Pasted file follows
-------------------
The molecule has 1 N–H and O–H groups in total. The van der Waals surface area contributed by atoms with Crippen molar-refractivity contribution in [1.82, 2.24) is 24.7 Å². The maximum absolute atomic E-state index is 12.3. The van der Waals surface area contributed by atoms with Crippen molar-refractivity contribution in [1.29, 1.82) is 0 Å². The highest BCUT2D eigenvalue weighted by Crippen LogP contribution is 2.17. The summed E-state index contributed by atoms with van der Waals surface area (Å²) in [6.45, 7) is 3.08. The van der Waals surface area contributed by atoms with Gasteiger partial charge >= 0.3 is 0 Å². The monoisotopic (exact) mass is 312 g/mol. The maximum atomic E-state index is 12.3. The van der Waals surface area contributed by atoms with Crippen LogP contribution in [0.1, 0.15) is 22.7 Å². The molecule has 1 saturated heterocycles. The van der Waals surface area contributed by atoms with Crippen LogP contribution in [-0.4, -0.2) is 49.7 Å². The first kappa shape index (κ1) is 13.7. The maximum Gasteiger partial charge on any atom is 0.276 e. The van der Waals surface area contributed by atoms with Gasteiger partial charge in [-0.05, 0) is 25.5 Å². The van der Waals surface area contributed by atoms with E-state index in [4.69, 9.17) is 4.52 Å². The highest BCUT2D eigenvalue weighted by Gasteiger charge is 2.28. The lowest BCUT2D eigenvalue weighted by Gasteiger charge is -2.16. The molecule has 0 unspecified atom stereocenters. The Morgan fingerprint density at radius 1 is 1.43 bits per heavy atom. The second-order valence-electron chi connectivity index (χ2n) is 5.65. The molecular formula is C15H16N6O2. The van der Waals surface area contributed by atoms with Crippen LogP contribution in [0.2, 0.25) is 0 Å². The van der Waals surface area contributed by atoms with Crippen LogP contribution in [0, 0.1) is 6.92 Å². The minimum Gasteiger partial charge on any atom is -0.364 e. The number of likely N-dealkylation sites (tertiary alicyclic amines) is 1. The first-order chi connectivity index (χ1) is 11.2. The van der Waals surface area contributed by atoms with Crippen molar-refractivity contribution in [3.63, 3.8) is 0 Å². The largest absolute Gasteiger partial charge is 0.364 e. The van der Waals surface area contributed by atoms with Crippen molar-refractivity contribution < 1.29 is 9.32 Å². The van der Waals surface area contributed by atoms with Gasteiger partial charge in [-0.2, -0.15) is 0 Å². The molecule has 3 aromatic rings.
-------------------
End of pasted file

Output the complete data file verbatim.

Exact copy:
The molecule has 1 N–H and O–H groups in total. The van der Waals surface area contributed by atoms with Crippen molar-refractivity contribution in [1.82, 2.24) is 24.7 Å². The maximum absolute atomic E-state index is 12.3. The van der Waals surface area contributed by atoms with Crippen molar-refractivity contribution in [1.29, 1.82) is 0 Å². The highest BCUT2D eigenvalue weighted by Crippen LogP contribution is 2.17. The summed E-state index contributed by atoms with van der Waals surface area (Å²) in [6.45, 7) is 3.08. The van der Waals surface area contributed by atoms with Gasteiger partial charge >= 0.3 is 0 Å². The monoisotopic (exact) mass is 312 g/mol. The maximum atomic E-state index is 12.3. The van der Waals surface area contributed by atoms with Crippen LogP contribution in [0.1, 0.15) is 22.7 Å². The molecule has 1 saturated heterocycles. The van der Waals surface area contributed by atoms with Crippen LogP contribution in [-0.4, -0.2) is 49.7 Å². The first kappa shape index (κ1) is 13.7. The maximum Gasteiger partial charge on any atom is 0.276 e. The van der Waals surface area contributed by atoms with Gasteiger partial charge in [-0.05, 0) is 25.5 Å². The van der Waals surface area contributed by atoms with E-state index in [4.69, 9.17) is 4.52 Å². The highest BCUT2D eigenvalue weighted by Gasteiger charge is 2.28. The lowest BCUT2D eigenvalue weighted by Gasteiger charge is -2.16. The molecule has 0 unspecified atom stereocenters. The Morgan fingerprint density at radius 1 is 1.43 bits per heavy atom. The second-order valence-electron chi connectivity index (χ2n) is 5.65. The molecular formula is C15H16N6O2. The van der Waals surface area contributed by atoms with Crippen LogP contribution in [0.2, 0.25) is 0 Å². The van der Waals surface area contributed by atoms with Crippen LogP contribution in [0, 0.1) is 6.92 Å². The minimum Gasteiger partial charge on any atom is -0.364 e. The number of likely N-dealkylation sites (tertiary alicyclic amines) is 1. The first-order chi connectivity index (χ1) is 11.2. The van der Waals surface area contributed by atoms with Crippen molar-refractivity contribution in [3.63, 3.8) is 0 Å². The largest absolute Gasteiger partial charge is 0.364 e. The van der Waals surface area contributed by atoms with Crippen molar-refractivity contribution < 1.29 is 9.32 Å². The van der Waals surface area contributed by atoms with Gasteiger partial charge in [-0.2, -0.15) is 0 Å². The molecule has 3 aromatic rings.